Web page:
weather icon Clear

UNLV baseball assistant has proud papa moment at ASU game

The date was May 29, 1993. Kevin Higgins was a 26-year-old utility man for the San Diego Padres and went 1-for-4 and drove in two runs in his major league debut against the St. Louis Cardinals.

The longtime UNLV assistant baseball coach thought about that game and the thrill it brought when the Rebels played against his alma mater, Arizona State, Tuesday at Phoenix Municipal Stadium. Another kid with a big league dream named Higgins was in the starting lineup for the Sun Devils.

Kade Higgins, a freshman outfielder for ASU by way of Spring Valley High, went 3-for-4 with an RBI double. The Rebels won 10-9.

“It was pretty cool (but it) was nerve-racking,” Kevin Higgins said of coaching against his son. “I think I might have been more nervous than my first big-league at-bat. It was a proud dad moment. I’m glad he was successful, but I’m glad we came out on top.”

As for Kade becoming a Sun Devil rather than a Rebel (or a Stanford Cardinal), that was entirely his son’s choice, said Higgins, the former ASU All-American who in 1994 played all nine positions in one game for the old Las Vegas Stars.

“It’s tough being a coach’s kid. Can’t go 0-for-4 in your hometown when you’re playing for your dad.”

So far, Kade Higgins hasn’t gone 0-for-4 anywhere ASU has played. He is hitting .462 with six hits in 13 at-bats in six games, and he belted a home run in the Sun Devils’ recent 13-4 victory over UNR.

Although he wasn’t there to see it, that must have been a proud papa moment for Kevin Higgins, too.

Around the horn

— Another treasured member of Las Vegas’ youth baseball community has passed away. Tom Appleyard, who spent nearly 40 years as an American Legion baseball coach and administrator, died March 6 just a few weeks after longtime local coach, scout and volunteer Lou Pisani was laid to rest.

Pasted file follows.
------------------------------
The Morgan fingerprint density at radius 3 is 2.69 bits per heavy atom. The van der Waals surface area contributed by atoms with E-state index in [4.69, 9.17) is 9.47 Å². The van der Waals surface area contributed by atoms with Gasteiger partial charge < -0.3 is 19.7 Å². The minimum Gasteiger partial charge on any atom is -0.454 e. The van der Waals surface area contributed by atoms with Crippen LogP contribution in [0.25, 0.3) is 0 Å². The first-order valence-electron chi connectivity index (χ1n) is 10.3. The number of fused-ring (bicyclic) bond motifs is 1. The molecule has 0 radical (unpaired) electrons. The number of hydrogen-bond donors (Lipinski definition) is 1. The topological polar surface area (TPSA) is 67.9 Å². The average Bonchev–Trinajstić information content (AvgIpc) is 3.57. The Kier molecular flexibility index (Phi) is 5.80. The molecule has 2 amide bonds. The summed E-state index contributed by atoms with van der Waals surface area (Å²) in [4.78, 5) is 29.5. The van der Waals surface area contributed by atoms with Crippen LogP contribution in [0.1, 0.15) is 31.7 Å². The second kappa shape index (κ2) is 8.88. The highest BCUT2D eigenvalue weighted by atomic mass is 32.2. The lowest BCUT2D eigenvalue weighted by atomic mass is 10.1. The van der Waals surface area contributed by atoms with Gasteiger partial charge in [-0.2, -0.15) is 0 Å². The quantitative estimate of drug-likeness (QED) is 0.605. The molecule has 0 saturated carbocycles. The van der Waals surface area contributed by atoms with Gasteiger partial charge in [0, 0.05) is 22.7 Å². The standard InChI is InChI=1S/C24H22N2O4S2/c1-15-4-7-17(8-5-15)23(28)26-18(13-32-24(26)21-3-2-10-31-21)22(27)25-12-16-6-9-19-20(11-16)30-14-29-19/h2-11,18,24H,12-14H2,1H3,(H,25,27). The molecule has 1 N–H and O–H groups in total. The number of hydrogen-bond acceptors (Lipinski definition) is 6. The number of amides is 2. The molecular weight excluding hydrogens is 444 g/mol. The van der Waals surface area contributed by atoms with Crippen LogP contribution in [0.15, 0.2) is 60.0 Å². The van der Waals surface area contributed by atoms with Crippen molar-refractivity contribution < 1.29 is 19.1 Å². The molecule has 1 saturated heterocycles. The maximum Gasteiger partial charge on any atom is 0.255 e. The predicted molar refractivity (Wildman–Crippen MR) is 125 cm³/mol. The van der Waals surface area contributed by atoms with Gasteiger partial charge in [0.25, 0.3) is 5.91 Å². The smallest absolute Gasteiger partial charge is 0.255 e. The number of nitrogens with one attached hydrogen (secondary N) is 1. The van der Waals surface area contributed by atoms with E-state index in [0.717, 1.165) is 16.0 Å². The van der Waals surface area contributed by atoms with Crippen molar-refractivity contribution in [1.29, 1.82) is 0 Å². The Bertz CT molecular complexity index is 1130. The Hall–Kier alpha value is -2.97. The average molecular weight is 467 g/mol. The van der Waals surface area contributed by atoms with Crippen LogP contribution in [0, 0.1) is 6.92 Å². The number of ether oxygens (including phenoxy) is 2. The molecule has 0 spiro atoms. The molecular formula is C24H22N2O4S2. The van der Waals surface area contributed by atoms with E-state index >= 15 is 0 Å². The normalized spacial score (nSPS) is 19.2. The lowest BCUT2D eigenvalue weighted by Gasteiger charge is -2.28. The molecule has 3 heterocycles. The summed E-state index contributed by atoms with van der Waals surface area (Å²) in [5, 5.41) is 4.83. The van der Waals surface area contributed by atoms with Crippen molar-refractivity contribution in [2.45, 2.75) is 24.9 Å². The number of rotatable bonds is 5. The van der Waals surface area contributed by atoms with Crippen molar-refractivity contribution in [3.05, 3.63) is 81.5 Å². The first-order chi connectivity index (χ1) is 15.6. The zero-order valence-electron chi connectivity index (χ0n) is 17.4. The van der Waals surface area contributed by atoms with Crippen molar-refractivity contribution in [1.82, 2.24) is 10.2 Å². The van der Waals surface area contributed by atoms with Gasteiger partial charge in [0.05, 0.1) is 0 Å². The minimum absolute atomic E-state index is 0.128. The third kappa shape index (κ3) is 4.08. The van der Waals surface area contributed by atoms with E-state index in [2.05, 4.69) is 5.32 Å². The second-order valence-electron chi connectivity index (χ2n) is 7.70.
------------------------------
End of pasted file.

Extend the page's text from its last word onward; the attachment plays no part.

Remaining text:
“Tommy was a baseball man through and through,” Aviators president Don Logan said of Appleyard, who was 72. “He loved the game, he loved the kids — as long as the kids wanted to work, he was out there with them any day, any time. Guys like him are why this is such a great baseball town. He put the kids and the game ahead of everything.”

— As UNLV embarks on yet another search for somebody to coach its men’s basketball team, here’s something to consider: Oklahoma’s Lon Kruger, who coached the Rebels from 2004 through 2011 and was the last guy to escort them to the NCAA’s Sweet 16, is one of 11 head coaches with 11-plus NCAA Tournament bids since 2007.

The others are Mark Few, Tom Izzo, Bill Self, Mike Krzyzewski, Roy Williams, Jay Wright (a former Rebels assistant under Rollie Massimino), John Calipari, Matt Painter, Rick Barnes and Rick Pitino, whose wife the Rebels left on the curb at McCarran Airport (as the story goes) the time he actually was a serious contender for the UNLV job in 2001.

— The highest combined point total in NCAA Tournament history that did not include prolific Loyola Marymount as one of the participants was UNLV 121, San Francisco 95 in 1977. LMU’s 149-115 second-round victory over Michigan in 1990 remains the undisputed champion of run-and-gun tournament games. … The San Diego Legion was scheduled to kick off its fourth Major League Rugby season at a temporary stadium at James Regional Sports Park in Las Vegas Saturday after relocating amid the pandemic, but it is seeking to play its remaining matches at a more permanent facility such as Sam Boyd Stadium or Cashman Field. … NASCAR literally has gone to the dogs: COVID-sniffing canines reportedly will be used to identify those going into the garage area at its Atlanta race this weekend. …


The NCAA is challenging a group of Virginia urologists who have trademarked the phrase “Vasectomy Mayhem.” The college sports governing body is claiming the term sounds too much like “March Madness” although filling out the paperwork for each will produce entirely different results.

Contact Ron Kantowski at rkantowski@reviewjournal.com or 702-383-0352. Follow @ronkantowski on Twitter.

Don't miss the big stories. Like us on Facebook.